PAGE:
Biodiesel Laws and Incentives in Washington
The list below contains summaries of all Washington laws and incentives related to biodiesel.
Laws and Regulations
Alternative Fuel Use Requirement
All state agencies must, to the extent practicable, use 100% biofuels or electricity to operate all publicly owned vehicles. Agencies must prioritize all-electric vehicles (EVs) when leasing or purchasing new vehicles, and all trips that may feasibly use EVs must employ them. For vehicle classes without EV model options, agencies must prioritize the most cost-efficient, low-emission vehicle option available. Agencies may substitute natural gas or propane for electricity or biofuel if the Washington State Department of Commerce (Department) determines that electricity and biofuel are not reasonably available. Practicability and measures of compliance are defined in rules adopted by the Department. The governor has established a cross-agency Governing Council, which must adopt and implement standards, measures, targets, and tools to support agencies in reducing greenhouse gas emissions and prioritizing EV adoption.
In addition, all local government agencies must, to the extent practicable, use 100% biofuels or electricity to operate all publicly owned vehicles. Transit agencies using compressed natural gas and engine retrofits that would void vehicle warranties are exempt from this requirement. To allow the motor vehicle fuel needs of state and local government to be satisfied by Washington-produced biofuels, the Washington Department of Enterprise Services and local governments may contract in advance and execute contracts with public or private producers and suppliers for the purchase of appropriate biofuels. Agencies may substitute natural gas or propane in vehicles if the Department determines that biofuels and electricity are not reasonably available. Practicability and measures of compliance are defined in rules adopted by the Department.
Biodiesel fuel is defined as a monoalkyl ester of long chain fatty acids derived from vegetable oils or animal fats for use in compression-ignition engines and meets the requirements of the ASTM specification D6751.
Biodiesel Storage Regulations
Underground storage tank (UST) regulations apply to all biodiesel blends with the exception of 100% biodiesel (B100). If a UST owner increases the percentage of biofuel in a petroleum UST, they must prove that all UST materials are compatible with that product. UST owners must submit an Alternative Fuel Installation or Conversion Checklist when the percentage of ethanol in gasoline is greater than 10% or the biodiesel percentage in diesel is greater than 20%. For more information, see the Department’s Biodiesel in Underground Storage Tanks fact sheet.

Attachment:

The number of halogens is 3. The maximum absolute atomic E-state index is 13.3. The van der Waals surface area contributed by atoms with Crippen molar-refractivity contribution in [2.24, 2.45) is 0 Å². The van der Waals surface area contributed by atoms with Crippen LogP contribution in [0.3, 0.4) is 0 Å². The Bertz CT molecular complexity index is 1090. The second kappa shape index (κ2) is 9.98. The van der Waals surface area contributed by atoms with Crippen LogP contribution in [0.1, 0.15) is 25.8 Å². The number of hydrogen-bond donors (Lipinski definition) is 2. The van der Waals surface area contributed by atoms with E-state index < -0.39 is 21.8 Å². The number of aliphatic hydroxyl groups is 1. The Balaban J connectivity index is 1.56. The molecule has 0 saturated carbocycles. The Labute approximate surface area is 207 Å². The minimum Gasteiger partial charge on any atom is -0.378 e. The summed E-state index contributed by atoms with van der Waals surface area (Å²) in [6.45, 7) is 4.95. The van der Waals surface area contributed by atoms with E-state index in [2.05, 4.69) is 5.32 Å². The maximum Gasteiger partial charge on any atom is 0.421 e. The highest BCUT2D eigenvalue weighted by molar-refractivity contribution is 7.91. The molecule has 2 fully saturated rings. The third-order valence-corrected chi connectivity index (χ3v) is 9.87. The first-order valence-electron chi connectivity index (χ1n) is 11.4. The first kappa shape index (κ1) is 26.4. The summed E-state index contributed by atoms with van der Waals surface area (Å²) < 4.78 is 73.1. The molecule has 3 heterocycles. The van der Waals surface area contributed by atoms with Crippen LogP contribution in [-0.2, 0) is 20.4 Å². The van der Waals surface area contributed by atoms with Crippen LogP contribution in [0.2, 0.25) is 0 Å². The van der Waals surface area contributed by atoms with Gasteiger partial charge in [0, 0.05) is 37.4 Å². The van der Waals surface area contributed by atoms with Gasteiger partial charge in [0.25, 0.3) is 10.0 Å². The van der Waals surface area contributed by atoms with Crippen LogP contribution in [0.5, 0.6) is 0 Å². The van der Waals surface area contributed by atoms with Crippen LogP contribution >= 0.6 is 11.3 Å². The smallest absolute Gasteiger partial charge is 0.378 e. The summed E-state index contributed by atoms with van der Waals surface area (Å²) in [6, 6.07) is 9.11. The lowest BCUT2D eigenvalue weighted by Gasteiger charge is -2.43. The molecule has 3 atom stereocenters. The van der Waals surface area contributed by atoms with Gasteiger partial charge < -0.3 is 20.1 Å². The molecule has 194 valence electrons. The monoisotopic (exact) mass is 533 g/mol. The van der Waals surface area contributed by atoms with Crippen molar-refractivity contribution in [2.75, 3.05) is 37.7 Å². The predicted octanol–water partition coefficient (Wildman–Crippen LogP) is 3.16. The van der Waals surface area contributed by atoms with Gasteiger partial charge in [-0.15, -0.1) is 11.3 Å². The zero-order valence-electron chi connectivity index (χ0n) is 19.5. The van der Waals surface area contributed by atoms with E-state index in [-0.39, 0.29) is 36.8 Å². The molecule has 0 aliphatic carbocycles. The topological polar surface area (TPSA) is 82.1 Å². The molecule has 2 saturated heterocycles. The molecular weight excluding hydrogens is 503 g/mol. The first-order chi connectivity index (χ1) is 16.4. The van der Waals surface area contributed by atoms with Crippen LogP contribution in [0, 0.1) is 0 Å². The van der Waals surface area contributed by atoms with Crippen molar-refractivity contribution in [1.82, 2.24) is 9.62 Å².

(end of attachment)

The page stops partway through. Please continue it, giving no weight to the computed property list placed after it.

(Reference Washington Administrative Code 173-360A)
Point of Contact
Senior Tank Inspector
Washington Department of Ecology
Phone: (206) 999-5901
Biodiesel Use Requirement
At least 20% of all diesel fuel used to fuel state agency vehicles, vessels, and construction equipment must be biodiesel. The Washington Department of Enterprise Services (WDES) must assist state agencies by coordinating the purchase and delivery of biodiesel if requested, using long-term contracts if necessary, to secure a sufficient and stable supply of biodiesel. For state agencies complying with the U.S. Environmental Protection Agency’s ultra-low sulfur diesel (ULSD) mandate, at least 2% biodiesel (B2) must be used as an additive to ULSD for lubricity, provided that the use of a lubricity additive is appropriate and that performance and cost are comparable with other available lubricity additives. All agencies using biodiesel must submit annual consumption reports to WDES.
Biofuel Blend Dispenser Labeling Requirement
Pumps dispensing ethanol or biodiesel blends must have a label that specifies the percentage of ethanol or biodiesel present in the fuel. Ethanol pumps distributing between 1% and 10% must include a label stating that the fuel “contains up to 10% ethanol” and those distributing blends greater than 10% must be labeled with the capital letter E, followed by the numerical value volume of ethanol and the word “ethanol.” Pumps dispensing biodiesel blends of 5% (B5) or less must include a label stating that the fuel “may contain up to five percent biodiesel” and those distributing blends greater than 5% must be labeled with the capital letter B, followed by the numerical value volume of biodiesel and the words “biodiesel” or “biodiesel blend.”